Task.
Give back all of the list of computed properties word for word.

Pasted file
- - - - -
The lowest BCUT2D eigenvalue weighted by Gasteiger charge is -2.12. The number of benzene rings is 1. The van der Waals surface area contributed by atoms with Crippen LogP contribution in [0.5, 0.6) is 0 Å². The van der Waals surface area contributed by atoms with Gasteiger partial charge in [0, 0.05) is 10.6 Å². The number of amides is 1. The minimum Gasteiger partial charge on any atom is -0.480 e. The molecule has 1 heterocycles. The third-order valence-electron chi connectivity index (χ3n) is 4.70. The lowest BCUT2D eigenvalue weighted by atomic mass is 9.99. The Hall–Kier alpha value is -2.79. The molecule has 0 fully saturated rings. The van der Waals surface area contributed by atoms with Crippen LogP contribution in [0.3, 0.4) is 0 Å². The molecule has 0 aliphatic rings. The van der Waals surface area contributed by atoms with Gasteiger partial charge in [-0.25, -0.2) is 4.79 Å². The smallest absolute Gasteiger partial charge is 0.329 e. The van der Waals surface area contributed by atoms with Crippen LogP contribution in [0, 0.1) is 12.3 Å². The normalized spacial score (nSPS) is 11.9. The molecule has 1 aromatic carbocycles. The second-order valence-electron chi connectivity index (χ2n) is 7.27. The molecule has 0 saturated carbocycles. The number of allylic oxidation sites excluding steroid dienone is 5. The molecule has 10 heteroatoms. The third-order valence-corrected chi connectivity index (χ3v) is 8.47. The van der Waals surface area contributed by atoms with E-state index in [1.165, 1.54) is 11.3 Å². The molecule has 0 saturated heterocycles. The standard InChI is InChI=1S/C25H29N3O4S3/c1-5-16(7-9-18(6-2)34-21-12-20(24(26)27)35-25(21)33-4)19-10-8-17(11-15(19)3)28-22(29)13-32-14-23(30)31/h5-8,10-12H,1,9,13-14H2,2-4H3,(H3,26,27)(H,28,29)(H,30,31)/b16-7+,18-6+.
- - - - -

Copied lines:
The lowest BCUT2D eigenvalue weighted by Gasteiger charge is -2.12. The number of benzene rings is 1. The van der Waals surface area contributed by atoms with Crippen LogP contribution in [0.5, 0.6) is 0 Å². The van der Waals surface area contributed by atoms with Gasteiger partial charge in [0, 0.05) is 10.6 Å². The number of amides is 1. The minimum Gasteiger partial charge on any atom is -0.480 e. The molecule has 1 heterocycles. The third-order valence-electron chi connectivity index (χ3n) is 4.70. The lowest BCUT2D eigenvalue weighted by atomic mass is 9.99. The Hall–Kier alpha value is -2.79. The molecule has 0 fully saturated rings. The van der Waals surface area contributed by atoms with Crippen LogP contribution in [0.3, 0.4) is 0 Å². The molecule has 0 aliphatic rings. The van der Waals surface area contributed by atoms with Gasteiger partial charge in [-0.25, -0.2) is 4.79 Å². The smallest absolute Gasteiger partial charge is 0.329 e. The van der Waals surface area contributed by atoms with Crippen LogP contribution in [0, 0.1) is 12.3 Å². The normalized spacial score (nSPS) is 11.9. The molecule has 1 aromatic carbocycles. The second-order valence-electron chi connectivity index (χ2n) is 7.27. The molecule has 0 saturated carbocycles. The number of allylic oxidation sites excluding steroid dienone is 5. The molecule has 10 heteroatoms. The third-order valence-corrected chi connectivity index (χ3v) is 8.47. The van der Waals surface area contributed by atoms with E-state index in [1.165, 1.54) is 11.3 Å². The molecule has 0 saturated heterocycles. The standard InChI is InChI=1S/C25H29N3O4S3/c1-5-16(7-9-18(6-2)34-21-12-20(24(26)27)35-25(21)33-4)19-10-8-17(11-15(19)3)28-22(29)13-32-14-23(30)31/h5-8,10-12H,1,9,13-14H2,2-4H3,(H3,26,27)(H,28,29)(H,30,31)/b16-7+,18-6+.